Service dogs come in all shapes and sizes. Not all service dogs fit the mold, but they make just as much of an impact on the lives and people they serve.
Meet Buttercup, a 3 year old pit bull.
Buttercup was rescued by Paw Prints in the Sand from San Bernardino City Shelter the day she was scheduled to be euthanized. She was emaciated, suffered from pneumonia, and pregnant. After a failed adoption, Buttercup was returned to the rescue and enrolled into a training program at Redefined Dog Training.
While in training, the rescue was contacted by a family in need of a stability/service dog for their daughter Jordan who suffers from Dysautonomia, POTS (Postural Arthostatic Tackardia Syndrome) and Ehlers-Danlos syndrome (EDS). These conditions cause Jordan to be very unstable and run into things. She needs assistance getting up up from a seated position. She also faints, has blackouts, seizures, severe anxiety and dangerous drops in blood pressure for no apparent reason.
“Before we got Buttercup, it was almost impossible to go out in public with Jordan. She had to hold onto me the whole time. She did not have any independence at all. As a teenager, all Jordan wants is a sense of independence,” Jordan’s mom, Vicki Orr told RuffTails. “Buttercup gives her the freedom to go out on her own and know she will be ok.”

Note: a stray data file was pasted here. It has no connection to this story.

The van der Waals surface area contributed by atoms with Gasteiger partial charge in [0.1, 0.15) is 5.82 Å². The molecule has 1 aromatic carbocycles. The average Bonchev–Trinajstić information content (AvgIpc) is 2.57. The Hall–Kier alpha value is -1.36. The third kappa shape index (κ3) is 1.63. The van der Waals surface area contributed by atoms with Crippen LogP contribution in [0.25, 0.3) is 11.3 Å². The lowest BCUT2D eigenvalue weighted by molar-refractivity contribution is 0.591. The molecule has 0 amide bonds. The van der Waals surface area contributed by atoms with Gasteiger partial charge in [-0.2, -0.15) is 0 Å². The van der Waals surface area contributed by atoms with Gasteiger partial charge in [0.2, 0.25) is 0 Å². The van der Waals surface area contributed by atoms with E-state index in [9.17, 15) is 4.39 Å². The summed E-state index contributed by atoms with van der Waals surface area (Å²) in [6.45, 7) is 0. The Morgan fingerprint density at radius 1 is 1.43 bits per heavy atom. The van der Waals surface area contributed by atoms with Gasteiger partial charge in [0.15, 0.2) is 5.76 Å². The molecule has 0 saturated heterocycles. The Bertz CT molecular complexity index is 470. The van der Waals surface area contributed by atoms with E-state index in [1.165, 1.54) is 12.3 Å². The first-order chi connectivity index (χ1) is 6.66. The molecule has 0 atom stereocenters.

Buttercup was trained with the basic commands of ‘heal’, ‘stay’, ‘leave it’, and ‘down’. Her trainers also taught her additional commands that cater to Jordan’s needs. They taught her to pick up the leash, which is very important because Jordan cannot bend down and pick something up without falling. Being a teenager, Jordan expanded this command to picking up anything Jordan drops, opening the door, and even taking Jordan’s socks off and handing them to her. The 'back up' command is also important. Normally, a dog would turn around to avoid a door, wall, or curb, but turning around would cause Jordan to become unstable, so Buttercup will back up rather than turn. The ‘focus’ command is used to refocus Buttercup and let her know she is still working. The ‘block’ and ‘cover’ commands make Buttercup a physical barrier between Jordan and the ground or other people. It helps to give Jordan a type of base. If Jordan feels unstable, she can use one of these commands and lean into Buttercup, and Buttercup will help stabilize her.
Buttercup also helps Jordan walk straight and prevents her from walking into objects and areas that could harm her. If Jordan is about to have a seizure or faint, Buttercup will alert her and take her to a supervising adult. If no one else is around Jordan at the time of these episodes, Buttercup will guide her to sit in a secure area. Buttercup will lie on Jordan until the issue passes.
Her trainers also taught Buttercup to alert Jordan and an adult if Jordan is about to have a seizure, experiences a change in heart rate, is about to black out, or lose hearing or focus well before Jordan has shown any signs, making it possible for her to address the issue or get to a safe place before they happen.
Orr continued: “Buttercup gives Jordan a reason to get out of bed in the morning and the confidence to know that she will be ok as long as she pays attention to her alerts. Buttercup is truly amazing and has been life changing for our whole family. We finally have a confident happy daughter who now has freedoms she’s never been able to experience before.”
You can follow Buttercup on her Instagram page @buttercuptheservicedog
To make a donation to the rescue's Shelter to Service Program, which is dedicated to rescuing eligible dogs from kill shelters and training them for service, please go to https://www.pawprintsinthesand.org/programs/